DeepDyve requires Javascript to function. Please enable Javascript on your browser to continue.

On isometric embeddings and continuous maps onto the irrationals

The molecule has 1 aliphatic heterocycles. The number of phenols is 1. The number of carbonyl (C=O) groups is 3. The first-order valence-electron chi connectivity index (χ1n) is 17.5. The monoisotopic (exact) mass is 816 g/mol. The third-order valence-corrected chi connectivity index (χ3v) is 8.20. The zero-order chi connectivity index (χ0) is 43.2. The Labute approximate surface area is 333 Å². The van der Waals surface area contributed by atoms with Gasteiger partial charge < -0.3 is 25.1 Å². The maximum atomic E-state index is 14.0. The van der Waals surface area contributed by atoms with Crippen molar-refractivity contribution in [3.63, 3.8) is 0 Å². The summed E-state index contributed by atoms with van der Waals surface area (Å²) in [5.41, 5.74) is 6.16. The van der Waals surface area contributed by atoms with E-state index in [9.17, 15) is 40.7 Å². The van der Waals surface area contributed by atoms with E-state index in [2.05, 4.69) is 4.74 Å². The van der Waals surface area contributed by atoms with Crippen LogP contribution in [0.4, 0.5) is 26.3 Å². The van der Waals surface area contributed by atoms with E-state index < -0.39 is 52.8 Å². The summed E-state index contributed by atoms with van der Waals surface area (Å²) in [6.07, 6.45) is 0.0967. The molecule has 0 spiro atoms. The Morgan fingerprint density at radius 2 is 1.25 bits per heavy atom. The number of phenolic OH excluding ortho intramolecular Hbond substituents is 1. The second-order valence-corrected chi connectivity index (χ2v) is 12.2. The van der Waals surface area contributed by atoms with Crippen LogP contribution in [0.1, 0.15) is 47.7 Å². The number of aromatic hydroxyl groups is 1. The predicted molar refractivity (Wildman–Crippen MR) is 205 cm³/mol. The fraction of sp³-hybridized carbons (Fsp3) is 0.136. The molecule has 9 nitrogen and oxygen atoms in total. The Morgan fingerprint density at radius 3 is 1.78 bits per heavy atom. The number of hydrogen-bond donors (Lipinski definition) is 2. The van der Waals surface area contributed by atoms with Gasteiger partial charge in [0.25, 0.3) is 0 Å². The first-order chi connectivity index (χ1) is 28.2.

On isometric embeddings and continuous maps onto the irrationals
Pol, Elżbieta; Pol, Roman
2018-01-17 00:00:00